Temperatures in the Midwest are finally cooling down. This week has been a godsend as I heard from a superintendent this afternoon. Yes temperatures are going to rise again this weekend, but the nighttime temperatures are supposed to remain below 70 degrees. I agree with John that this is the time to start overseeding, fertilizing and maybe even aerifying to bring the greens back to life before winter. However, I do not think this is the time to start bringing the mowing heights back down and starting on paclobutrazol programs. I tend to be very conservative and I think this week is an ideal time to allow the plant to grow under the least stress possible.
This week’s cooler, dry weather has shut down most of the diseases we have dealt with this summer. I don't know this for certain for every location in the Midwest, but I do know that my phone was very quiet the last few days. We still are getting samples of Poa annua crapping out either from heat stress or summer patch or a combination of both. This was an exceptionally difficult summer for golf course superintendents. Most the turf loss this year was due to heavy rains in June and July coupled with high day and nighttime temperatures. Soil temperatures in many locations I visited exceeded 95F, which is not a good growing environment for any cool-season grass to say the least.
The major lesson I learned this summer was the importance of establishing a written set of maintenance and playability standards. By putting categories like day-to-day green speed, firm, fast or green, lush gives the golf course superintendent a lot of flexibility. For example, a hypothetical course has established a maintenance standard of 9 foot green speeds every day. By simply stating this standard allows the golf course superintendent to vary practices to achieve this ball speed. Viable options would be alternating mowing and rolling, switching to smooth rollers, and raising the mowing height in an attempt to minimize turf loss. I do understand that setting maintenance standards may not work for each situation, but it may be something to try especially at a public play facility. You may think I am crazy for talking about this, but based on my observations this summer establishing a set of maintenance standards seemed to work.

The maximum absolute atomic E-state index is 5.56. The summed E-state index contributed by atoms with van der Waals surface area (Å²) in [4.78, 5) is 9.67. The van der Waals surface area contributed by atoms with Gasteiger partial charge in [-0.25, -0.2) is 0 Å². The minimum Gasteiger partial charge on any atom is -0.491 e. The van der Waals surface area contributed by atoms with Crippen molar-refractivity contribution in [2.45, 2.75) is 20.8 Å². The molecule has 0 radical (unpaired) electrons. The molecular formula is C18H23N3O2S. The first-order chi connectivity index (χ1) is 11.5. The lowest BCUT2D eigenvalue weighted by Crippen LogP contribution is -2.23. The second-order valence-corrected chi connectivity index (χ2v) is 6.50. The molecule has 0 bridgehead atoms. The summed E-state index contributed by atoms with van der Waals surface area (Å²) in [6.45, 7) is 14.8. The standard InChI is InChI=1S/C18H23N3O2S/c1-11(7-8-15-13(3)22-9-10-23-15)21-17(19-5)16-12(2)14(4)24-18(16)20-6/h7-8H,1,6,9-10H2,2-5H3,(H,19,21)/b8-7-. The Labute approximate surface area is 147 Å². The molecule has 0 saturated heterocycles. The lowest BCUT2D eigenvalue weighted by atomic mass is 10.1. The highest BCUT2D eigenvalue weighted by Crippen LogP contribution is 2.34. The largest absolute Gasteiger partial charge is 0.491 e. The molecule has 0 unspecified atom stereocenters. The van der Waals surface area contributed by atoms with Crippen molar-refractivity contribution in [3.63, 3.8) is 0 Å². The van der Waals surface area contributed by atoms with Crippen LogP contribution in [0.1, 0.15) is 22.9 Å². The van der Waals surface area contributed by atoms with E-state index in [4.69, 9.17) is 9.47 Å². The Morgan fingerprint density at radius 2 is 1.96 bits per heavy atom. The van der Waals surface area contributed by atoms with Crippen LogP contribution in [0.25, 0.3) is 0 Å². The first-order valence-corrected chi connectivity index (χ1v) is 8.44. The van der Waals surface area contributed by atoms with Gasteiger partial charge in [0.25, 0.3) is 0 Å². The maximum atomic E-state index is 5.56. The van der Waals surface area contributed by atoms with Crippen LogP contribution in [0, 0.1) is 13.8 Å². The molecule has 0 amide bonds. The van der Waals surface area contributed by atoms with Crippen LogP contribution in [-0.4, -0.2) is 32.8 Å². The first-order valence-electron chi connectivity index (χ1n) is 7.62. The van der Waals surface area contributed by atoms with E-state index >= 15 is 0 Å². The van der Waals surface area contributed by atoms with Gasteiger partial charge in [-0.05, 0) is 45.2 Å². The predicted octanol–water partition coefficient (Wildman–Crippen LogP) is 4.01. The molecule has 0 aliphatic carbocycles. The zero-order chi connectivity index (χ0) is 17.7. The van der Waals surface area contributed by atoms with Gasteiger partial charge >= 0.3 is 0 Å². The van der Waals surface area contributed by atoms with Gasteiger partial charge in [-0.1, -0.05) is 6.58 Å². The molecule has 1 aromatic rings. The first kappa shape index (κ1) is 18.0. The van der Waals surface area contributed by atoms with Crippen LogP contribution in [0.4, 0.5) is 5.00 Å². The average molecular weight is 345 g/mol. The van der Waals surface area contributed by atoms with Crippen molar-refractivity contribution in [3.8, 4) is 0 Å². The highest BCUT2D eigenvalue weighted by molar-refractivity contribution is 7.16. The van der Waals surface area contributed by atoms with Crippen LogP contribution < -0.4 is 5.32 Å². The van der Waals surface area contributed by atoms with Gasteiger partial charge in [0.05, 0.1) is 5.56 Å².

This is also the time to start thinking about snow mold applications. Here is a link for our snow mold trials for 2009-2010. The key with these reports is to look at the treatments that provided the best control (lowest disease severity) at the site closest to your site. We test a wide variety of chemicals and combinations at five locations in order to provide golf course superintendents with a plethora of options. We do not distill the reports down to the top ten best products because the best products and combinations may not be within the budget of many golf courses. So we always recommend finding the product or products that provide the best control and fit within the constraints of your budget.
Timing of snow mold fungicides was a fairly hot issue early this spring, largely due to some perceived failures of very good snow mold fungicides. We still do not have a great answer, so are initiating a fairly large fungicide timing experiment this fall. We expect to see good control from systemic products when they are applied well before snow cover, and good control from contacts closer to snow cover. We will let you know next spring, so stay tuned.